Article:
By Christian Mahne
Day in, day out the permanent picket line at the international building materials giant James Hardie's gates provides a very visible reminder of deep anger surrounding an asbestos compensation debacle that has rocked Australia.
There are about 15,000 victims of asbestos diseases in Australia
Australia has one of the world's highest rates of mesothelioma, a deadly lung disease caused by long-term exposure to asbestos.
Like many firms, units of James Hardie used to use the substance extensively in insulation.
On Thursday a compensation fund, set up by the company to look after an anticipated 15,000 victims of asbestos diseases in Australia, goes to court to ask for an administrator to be appointed.
Their reasoning - simple maths.
The Medical Research and Compensation Foundation has US$60m of notified claims against it and only US$30m of assets.
The victims come from all walks of life, from factory workers to home renovators. All people who have come into contact with asbestos products made by James Hardie Industries.
Protestors are calling for a global boycott of James Hardie
That old company is now defunct. James Hardie Industries became James Hardie NV when it relocated to the Netherlands in 2001.
Since then, Meredith Hellicar, chair of the Dutch parent, has consistently denied the new company has any liability for the actions of its Australian subsidiary or any obligation to bail out the compensation foundation.
"We're not in a position to provide them with the money. As we've said all along, because we have no legal liability we have to take this proposal to our shareholders," she says.
So far it would seem that Ms Hellicar has the letter of the law on her side, according to Brian Ferrari, a Sydney based insurance law barrister with knowledge of the Hardie case.
Critics say the buildings firm deliberately skipped the country
"There's a strong emotive argument that [James Hardie NV] should come and pick up the liability, but the legal situation is that no one has yet pointed to their liability in the guise of the old James Hardie Industries [of Australia] to pay the individual claimant's funds.
"James Hardie in Holland says that there's a wall between us and Australia; we've got no obligation to fix up any of the Australian company's money.
"Even when you get to the Australian company there's nothing that anyone's produced up to this stage to show that it has any liability to pay people who were injured by its subsidiary."
For now the factory gate demonstrators are doing what the fund cannot; collecting money for victims of asbestos diseases from passing motorists.
The chief of the Dutch parent firm, Meredith Hellicar, says it is not liable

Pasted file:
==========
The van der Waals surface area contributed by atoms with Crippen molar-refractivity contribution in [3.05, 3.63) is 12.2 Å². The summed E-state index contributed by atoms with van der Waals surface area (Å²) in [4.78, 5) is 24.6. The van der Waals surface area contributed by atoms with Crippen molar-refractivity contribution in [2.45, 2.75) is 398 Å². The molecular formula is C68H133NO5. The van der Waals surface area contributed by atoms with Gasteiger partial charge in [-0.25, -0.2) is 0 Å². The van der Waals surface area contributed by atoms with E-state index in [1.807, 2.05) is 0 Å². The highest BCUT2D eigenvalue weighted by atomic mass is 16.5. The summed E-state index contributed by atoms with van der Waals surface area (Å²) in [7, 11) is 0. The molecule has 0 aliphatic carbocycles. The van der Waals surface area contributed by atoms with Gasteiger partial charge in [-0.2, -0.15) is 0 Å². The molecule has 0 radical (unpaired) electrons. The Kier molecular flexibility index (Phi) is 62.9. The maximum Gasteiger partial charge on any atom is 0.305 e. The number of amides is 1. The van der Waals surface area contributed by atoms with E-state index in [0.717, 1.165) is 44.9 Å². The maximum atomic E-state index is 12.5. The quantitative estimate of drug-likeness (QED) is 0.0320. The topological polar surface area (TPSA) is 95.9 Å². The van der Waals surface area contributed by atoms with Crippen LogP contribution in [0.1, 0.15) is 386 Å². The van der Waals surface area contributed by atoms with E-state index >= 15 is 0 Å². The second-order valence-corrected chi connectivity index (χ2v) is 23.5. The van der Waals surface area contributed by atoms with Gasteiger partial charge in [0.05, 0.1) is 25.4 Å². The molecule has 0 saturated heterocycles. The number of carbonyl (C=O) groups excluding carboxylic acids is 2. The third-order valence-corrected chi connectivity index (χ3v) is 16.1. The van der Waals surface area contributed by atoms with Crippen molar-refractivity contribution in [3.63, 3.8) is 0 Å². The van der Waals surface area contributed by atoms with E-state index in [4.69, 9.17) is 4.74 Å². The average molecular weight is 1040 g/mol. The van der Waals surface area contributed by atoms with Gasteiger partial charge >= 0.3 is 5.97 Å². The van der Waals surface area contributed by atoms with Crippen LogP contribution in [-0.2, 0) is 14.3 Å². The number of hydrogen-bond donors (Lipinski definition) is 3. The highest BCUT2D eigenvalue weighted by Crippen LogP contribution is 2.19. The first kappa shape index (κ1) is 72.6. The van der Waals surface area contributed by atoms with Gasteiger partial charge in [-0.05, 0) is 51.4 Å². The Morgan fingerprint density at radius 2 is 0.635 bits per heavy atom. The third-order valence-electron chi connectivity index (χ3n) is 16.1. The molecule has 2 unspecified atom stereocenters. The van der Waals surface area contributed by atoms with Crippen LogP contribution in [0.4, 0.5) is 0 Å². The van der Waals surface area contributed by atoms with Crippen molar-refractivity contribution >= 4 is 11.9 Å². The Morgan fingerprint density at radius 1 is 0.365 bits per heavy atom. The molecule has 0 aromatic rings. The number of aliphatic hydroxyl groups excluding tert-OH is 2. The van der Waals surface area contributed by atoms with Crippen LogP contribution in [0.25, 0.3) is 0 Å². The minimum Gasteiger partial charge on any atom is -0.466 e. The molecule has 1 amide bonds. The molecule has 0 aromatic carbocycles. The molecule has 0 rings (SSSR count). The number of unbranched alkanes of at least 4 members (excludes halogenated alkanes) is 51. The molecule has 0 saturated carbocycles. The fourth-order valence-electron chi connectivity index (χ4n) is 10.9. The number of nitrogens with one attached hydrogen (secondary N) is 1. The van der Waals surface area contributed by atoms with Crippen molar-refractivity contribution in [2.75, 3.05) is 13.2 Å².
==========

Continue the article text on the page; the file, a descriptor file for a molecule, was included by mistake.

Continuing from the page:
The compensation impasse has destroyed James Hardie's reputation in Australia. Behind the wire and fences, there is a company under siege.
The unions are against them, the politicians are against them, the public are against them. James Hardie's image has been impaled on a thousand banners and boycotts around the country.
Some of the most vociferous attacks have come from the unions which believe that James Hardie skipped town to escape its asbestos liabilities.
"James Hardie only understands one thing and that's the bottom line," says Tim Vollmer from the construction, forestry, mining and energy union and the man behind their Australia-wide boycott of James Hardie products.
"Unless we can hit their profits and hit their profits hard with an extensive global boycott, they don't seem like they're going to listen and they don't seem like they are going to resolve this issue."
But the attacks go both ways.
Ms Hellicar has been ridiculing the compensation foundation's insolvency action.
James Hardie's image is in tatters
"I just think what they're doing is a stunt," she says.
But those comments are dismissed by Dennis Cooper, the compensation foundation's managing director.
"Well, it's so separated from reality it's ludicrous that one would call this a stunt when in fact it's quite clear that our stakeholder interests which are future victims has been at the forefront of our minds continually in everything we've done."
US$25m was offered last week by ABN60, the Hardie shell company left in Australia. But it came at too high a price - indemnity from all future claims. So Mr Cooper sent the money back, putting lawyers on notice that the fight was turning nasty and prompting the current Mexican standoff.
If the fund goes under, the New South Wales Government has said it will consider retrospective legislation to wind back James Hardie's offshore move in 2001 and force it to face the asbestos liabilities back in Australia.